Assessment strategy and rationale
In order to pass this unit, students are required to demonstrate mastery of all learning outcomes and achieve an aggregate mark of at least 50%. Marking of each assessment task will be in accordance with a rubric specifically developed to measure student level of achievement of the learning outcomes for each assessment item. A final grade will be awarded reflecting the overall achievement in the unit.
Assessment 1 is designed to determine the extent to which students understand and appreciate the function of marketing in the organisation and the role of marketing professionals inclusive of ethical considerations enumerated in professional codes of conduct.
Assessment 2 is designed to determine the extent to which students understand and appreciate the rudiments of marketing through combination of engagement in the unit via in-class activities, discussion board questions, responses to postings and evidence of successful engagement in online asynchronous activities.
Assessment 3 is designed to assess the understanding students have developed of the integration of key elements of the marketing mix. Students will be expected to analyse the strategy as a whole and identify gaps and inconsistencies. The company or campaign to be assessed will be provided by the lecturer. Then students develop an appropriate market research strategy to enable the organisation to make evidence-based decisions.
Academic integrity will be assured by determining different contexts for the assessment each semester., For example, the position description may be for a not for profit, government, service sector or start up organisation. Each of these requires different marketing skillsets within the broad definition of marketing functions.
Overview of assessments
|Brief Description of Kind and Purpose of Assessment Tasks||Weighting||Learning Outcomes|
Assessment Task 1:
Students would be required to develop a position description for a Marketing Manager’s position which highlights 5 key functions of the marketing manager. This assessment should reflect the professional standards and code of conduct of marketing professionals
Length: Position purpose plus 5 criteria with an explanation of 100-150 words as to why that criterion is in the description
Total length: 1000 words.
Submission Type: Individual
Assessment Method: Report
Artefact: Written Position Description
Assessment Task 2: Portfolio of Engagement
From weeks 2-11, students will actively participate in online discussion forums and online and in class activities. Assessment 2 will cover students’ active participation in class, the forums and online activities. Students will be evaluated on a combination of engagement in the unit via discussion board questions, responses to postings and evidence of successful engagement in online asynchronous and in class synchronous activities.
Submission Type: Individual
Assessment Method: online and in-class engagement and completion of regular learning tasks
Artefact: Portfolio evidencing engagement
Assessment Task 3:
Students would be required to write a marketing intelligence report. Students would be required to critique the marketing approach adopted by the client respect to its products, pricing, distribution, and communication. The outcome is to identify gaps in the marketing strategy where the company would benefit from further information. Then students would be required to present a research proposal that would assist them in addressing one of the shortcomings of client’s marketing practices as identified.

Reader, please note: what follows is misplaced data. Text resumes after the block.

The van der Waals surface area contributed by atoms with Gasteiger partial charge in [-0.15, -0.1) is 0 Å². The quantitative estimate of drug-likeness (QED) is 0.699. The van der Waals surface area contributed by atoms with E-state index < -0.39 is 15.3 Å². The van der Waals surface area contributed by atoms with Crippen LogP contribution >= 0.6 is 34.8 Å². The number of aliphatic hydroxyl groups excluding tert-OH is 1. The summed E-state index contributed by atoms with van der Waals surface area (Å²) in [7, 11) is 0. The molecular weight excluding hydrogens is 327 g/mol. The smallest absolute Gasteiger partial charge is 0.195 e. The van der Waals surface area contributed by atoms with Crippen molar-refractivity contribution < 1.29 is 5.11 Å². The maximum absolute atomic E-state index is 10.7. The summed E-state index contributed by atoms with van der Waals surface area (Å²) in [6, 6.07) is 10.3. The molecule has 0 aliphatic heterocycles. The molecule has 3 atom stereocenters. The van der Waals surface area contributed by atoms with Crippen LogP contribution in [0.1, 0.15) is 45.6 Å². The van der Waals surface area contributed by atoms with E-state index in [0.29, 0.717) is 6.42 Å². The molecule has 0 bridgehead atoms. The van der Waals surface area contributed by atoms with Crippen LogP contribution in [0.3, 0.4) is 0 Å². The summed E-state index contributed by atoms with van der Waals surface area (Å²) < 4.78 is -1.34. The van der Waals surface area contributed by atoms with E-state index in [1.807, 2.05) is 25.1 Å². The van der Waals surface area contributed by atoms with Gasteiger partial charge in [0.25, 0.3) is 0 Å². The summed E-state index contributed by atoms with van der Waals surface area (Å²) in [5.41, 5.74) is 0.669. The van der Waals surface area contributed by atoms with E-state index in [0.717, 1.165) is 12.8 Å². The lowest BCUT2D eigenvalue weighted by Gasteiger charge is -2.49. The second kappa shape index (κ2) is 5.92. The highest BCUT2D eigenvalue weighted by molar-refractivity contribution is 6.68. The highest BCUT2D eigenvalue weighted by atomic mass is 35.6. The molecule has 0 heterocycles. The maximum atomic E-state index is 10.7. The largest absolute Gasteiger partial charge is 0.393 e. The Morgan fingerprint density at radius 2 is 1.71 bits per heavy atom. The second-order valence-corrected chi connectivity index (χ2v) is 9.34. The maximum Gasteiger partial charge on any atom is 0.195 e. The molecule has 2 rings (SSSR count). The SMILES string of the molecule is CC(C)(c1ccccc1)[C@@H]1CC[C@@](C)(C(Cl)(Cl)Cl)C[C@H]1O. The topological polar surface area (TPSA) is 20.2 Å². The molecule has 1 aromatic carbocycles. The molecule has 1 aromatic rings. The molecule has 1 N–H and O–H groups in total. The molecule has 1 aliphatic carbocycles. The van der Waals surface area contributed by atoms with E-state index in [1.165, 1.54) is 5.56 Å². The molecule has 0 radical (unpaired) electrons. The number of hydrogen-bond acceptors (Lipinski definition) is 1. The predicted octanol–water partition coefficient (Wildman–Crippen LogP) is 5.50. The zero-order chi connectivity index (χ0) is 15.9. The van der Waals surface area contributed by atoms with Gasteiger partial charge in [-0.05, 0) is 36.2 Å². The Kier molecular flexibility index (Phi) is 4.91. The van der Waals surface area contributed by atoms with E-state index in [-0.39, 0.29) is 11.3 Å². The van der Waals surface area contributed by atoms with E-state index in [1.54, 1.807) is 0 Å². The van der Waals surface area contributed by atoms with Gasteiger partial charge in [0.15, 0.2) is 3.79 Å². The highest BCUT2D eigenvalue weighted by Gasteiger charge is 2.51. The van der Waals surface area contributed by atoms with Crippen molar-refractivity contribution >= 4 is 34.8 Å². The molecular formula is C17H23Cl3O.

Total Length: 2000 words
Submission Type: Individual
Assessment Method: Report
Artefact: Written Proposal
Representative texts and references
Armstrong, G, Adam, S Denize, S Volkov, M and Kotler, P 2018, Principles of Marketing, 7e, Pearson Australia.
Elliott, G, Rundle-Thiele, S, Waller, D, Smith, S, Eades, E, and Bentrott, I 2020, Marketing, 5th Edition, John Wiley & Sons Australia.
Pride, WM, Ferrell, OC, Lukas, BA, Schembri, S, Niininen, O and Casidy, R 2021, Marketing Principles, 4th edition Asia-Pacific Edition, Cengage
Current Scholarly articles
Hydock C, Chen Z & Carlson K, 2020 Why Unhappy Customers Are Unlikely to Share Their Opinions with Brands. Journal of Marketing, Nov, Vol. 84 Issue 6, p95-112.
Lee, H, Lalwani, A K & Wang, J J. 2020 Price No Object!: The Impact of Power Distance Belief on Consumers' Price Sensitivity Journal of Marketing, Nov, Vol. 84 Issue 6, p113-129.
Morgeson III F V, Hult, G T M, Mithas, S, Keiningham, T & Fornell, C. 2020, Turning Complaining Customers into Loyal Customers: Moderators of the Complaint Handling–Customer Loyalty Relationship. Journal of Marketing Sep, Vol. 84 Issue 5, p79-99.
Vomberg, A, Homburg, C & Gwinner, O 2020 Tolerating and Managing Failure: An Organizational Perspective on Customer Reacquisition Management. Journal of Marketing Sep2020, Vol. 84 Issue 5, p117-136.
Kessari, M, Joly, C, Jaouen, A, & Jaeck, M 2020 Alternative food networks: good practices for sustainable performance. Journal of Marketing Management. Nov, Vol. 36 Issue 15/16, p1417-1446
Ozdamar, E Z, Atik, D, & Murray, J 2020 The logic of sustainability: institutional transformation towards a new culture of fashion. Journal of Marketing Management. Nov, Vol. 36 Issue 15/16, p1447-1480.
Wilson, J A J 2020 Understanding branding is demanding... Journal of Marketing Management. Oct2020, Vol. 36 Issue 13/14, p1178-1189
Simpson, B, Schreier, M, Bitterl, S & White, K 2021 Making the World a Better Place: How Crowdfunding Increases Consumer Demand for Social-Good Products. Journal of Marketing Research. Apr, Vol. 58 Issue 2, p363-376
Zhou, C, Albuquerque, P & Grewal, Rajdeep 2021 Competition and Firm Service Reliability Decisions: A Study of the Airline Industry Journal of Marketing Research. Apr, Vol. 58 Issue 2, p377-399.
Ng, S, Faraji-Rad, A, & Batra, R 2021 Uncertainty Evokes Consumers' Preference for Brands Incongruent with their Global–Local Citizenship Identity Journal of Marketing Research. Apr, Vol. 58 Issue 2, p400-415.